3 Things I Learned After Being With My Daughter’s Birthmother On Delivery Day


This guest post is by Leah Campbell, an adoptive mother and writer.

On the day my daughter was born I sat in the hospital lobby, waiting for news that she had entered the world.

During her pregnancy her birthmother and I had talked about how this day would go and I respected the fact that she did not want me, or anyone else, in the room with her during labor.

I had always believed that decision was solely hers to make, and I never questioned her when she outlined for me how she wanted to handle the day.

After our daughter was born, she said she wanted a few moments to look at her, but did not want to hold her, and then she wanted our little girl to be brought quickly to me.

So I waited, clueless about what was happening in the delivery room, until a nurse came out and said, “She’s changed her mind. She’s asking if you would come in to see your daughter being born.”

I sobbed when I heard that. I was so thankful she was allowing me to be there for her. My heart had ached over the idea of her laboring alone.

I held her hand during the labor and together we wept at the birth. After our little girl was weighed and swaddled, she asked me if she could change her mind and hold her.

“Of course,” I said, and I placed our little girl immediately in her arms.

Then we spent the next several hours huddled together in the recovery room, passing our daughter back and forth, laughing, crying, and embracing the complex emotions that surrounded the day.

If you’re an expectant mother considering adoption, I’d like to share some of the things I learned from my hospital experience and my discussions about it with my daughter’s birthmother.

1. Be Honest About What You Want

Placing a child for adoption is an incredibly difficult decision, no matter how resolved you may feel in this choice.

So give yourself room to grieve and process your emotions however you need to.

Most adoptive parents would jump at the chance to be in the delivery room with you when their child enters the world.

If you’re not comfortable with the idea, either because you’re modest or concerned about how emotional you may be, don’t feel obligated to go through with it.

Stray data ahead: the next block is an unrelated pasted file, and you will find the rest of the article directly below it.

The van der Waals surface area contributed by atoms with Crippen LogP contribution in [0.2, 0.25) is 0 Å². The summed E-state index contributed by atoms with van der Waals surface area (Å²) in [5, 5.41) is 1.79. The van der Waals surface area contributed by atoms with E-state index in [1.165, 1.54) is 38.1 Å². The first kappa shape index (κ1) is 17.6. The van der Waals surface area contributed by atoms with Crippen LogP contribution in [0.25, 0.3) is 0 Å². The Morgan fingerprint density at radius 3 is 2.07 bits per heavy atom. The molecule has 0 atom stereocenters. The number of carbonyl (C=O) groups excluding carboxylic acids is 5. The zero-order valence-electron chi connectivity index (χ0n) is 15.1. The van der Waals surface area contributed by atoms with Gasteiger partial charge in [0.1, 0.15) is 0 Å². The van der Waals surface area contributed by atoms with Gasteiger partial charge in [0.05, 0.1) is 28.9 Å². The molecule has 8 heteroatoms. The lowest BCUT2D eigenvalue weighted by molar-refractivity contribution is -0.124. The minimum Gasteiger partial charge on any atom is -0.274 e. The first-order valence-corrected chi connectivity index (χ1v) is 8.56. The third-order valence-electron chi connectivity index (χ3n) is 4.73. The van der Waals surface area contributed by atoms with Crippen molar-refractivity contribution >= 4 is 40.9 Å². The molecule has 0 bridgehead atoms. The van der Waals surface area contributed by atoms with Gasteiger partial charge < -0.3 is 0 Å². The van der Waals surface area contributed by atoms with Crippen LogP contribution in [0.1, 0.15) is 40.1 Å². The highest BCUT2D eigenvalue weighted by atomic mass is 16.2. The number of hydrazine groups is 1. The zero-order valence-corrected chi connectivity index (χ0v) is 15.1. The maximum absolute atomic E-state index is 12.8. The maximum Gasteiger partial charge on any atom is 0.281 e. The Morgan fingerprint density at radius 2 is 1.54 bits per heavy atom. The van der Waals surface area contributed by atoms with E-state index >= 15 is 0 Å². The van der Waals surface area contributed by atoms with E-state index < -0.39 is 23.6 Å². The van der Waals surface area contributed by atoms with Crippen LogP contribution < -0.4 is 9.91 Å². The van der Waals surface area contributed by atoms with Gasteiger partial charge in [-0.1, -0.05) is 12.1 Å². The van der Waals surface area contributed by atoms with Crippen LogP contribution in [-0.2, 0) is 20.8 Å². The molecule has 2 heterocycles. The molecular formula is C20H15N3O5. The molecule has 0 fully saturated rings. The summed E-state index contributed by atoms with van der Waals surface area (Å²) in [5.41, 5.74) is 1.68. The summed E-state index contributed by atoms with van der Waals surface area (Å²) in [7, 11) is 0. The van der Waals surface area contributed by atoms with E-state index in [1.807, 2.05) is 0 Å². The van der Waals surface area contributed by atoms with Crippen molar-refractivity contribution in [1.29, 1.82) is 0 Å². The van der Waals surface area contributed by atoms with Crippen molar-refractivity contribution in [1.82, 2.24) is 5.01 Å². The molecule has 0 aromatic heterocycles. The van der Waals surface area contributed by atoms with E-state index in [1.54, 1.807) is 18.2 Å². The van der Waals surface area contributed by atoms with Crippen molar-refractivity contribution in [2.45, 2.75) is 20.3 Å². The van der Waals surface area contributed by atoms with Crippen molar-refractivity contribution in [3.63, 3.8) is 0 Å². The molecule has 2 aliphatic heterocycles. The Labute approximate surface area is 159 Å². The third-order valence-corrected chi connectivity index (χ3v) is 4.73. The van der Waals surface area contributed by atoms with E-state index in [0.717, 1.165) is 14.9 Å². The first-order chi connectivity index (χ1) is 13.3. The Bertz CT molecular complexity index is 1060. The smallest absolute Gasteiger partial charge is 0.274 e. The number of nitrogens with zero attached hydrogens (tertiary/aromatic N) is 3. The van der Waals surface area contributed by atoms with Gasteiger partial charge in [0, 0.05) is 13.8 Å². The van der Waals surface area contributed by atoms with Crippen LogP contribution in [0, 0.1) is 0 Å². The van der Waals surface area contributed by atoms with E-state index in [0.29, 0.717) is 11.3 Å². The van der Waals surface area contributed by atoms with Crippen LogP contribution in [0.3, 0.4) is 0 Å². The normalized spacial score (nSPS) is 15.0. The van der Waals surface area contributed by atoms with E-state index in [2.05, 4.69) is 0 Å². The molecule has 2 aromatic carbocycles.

It is perfectly acceptable for you to explain that you don’t want them there while you labor.

In fact, it’s perfectly acceptable to tell them you don’t want them at the hospital at all, and that you need a few hours (or days) to say goodbye to your baby yourself.

2. Know That Sometimes Things Change

I know for a fact that my daughter’s other mother never had any intention of inviting me into the delivery room.

But at the height of her pain and the emotional roller coaster of her labor, she decided she wanted me there and I was beyond grateful to be asked.

So just know that no matter how you think you may want things to go before the labor, there is plenty that can change on the day of the birth.

And of course, it can go either way — whether you want the adoptive family to be more involved in the delivery or less involved — depending on how you feel.

3. Listen to Your Gut

So much can change on your delivery day. Emotions can be incredibly intense and you may be struggling with conflicting feelings.

You may even decide, once your baby is in your arms, that you don’t want to pursue adoption after all.

Yes, a failed adoption can be an incredibly painful experience for an adoptive family.

But it’s not as painful as placing a child and then realizing that you didn’t want to or need to. Adoption is never a good thing if the biological mother goes on to regret her decision.

There are numerous reasons to place a child. It’s painful, but if you’re confident in your decision, it is the right one for you.

Listen to your gut after your child’s birth. None of your decisions are final until the court says so.

My daughter’s birth was one of the most incredible days of my life. But it was also one of the most emotionally complicated.

I was painfully aware of the contrast between my joy and her other mother’s grief and loss.

My heart ached for her, and I would have done just about anything to make the process easier for her.

So please know that the parents hoping to adopt your child recognize the sacrifice you are making and want to ease your pain wherever they can.

Don’t be afraid to speak up and ask for whatever you need to navigate the complex emotions of the day. Counselors and other support options are always available to you.

Remember that your delivery day is just one day. And that no matter what happens on that day, it doesn’t have to be the last day you see your child. Take control while you can.

Leah Campbell is a writer for Adoption Makes Family, an adoption agency in Maryland. She has travelled the world and written extensively on topics relating to infertility, dating, adoption, and parenting. A single mother by choice after a serendipitous series of events led to the adoption of her daughter.

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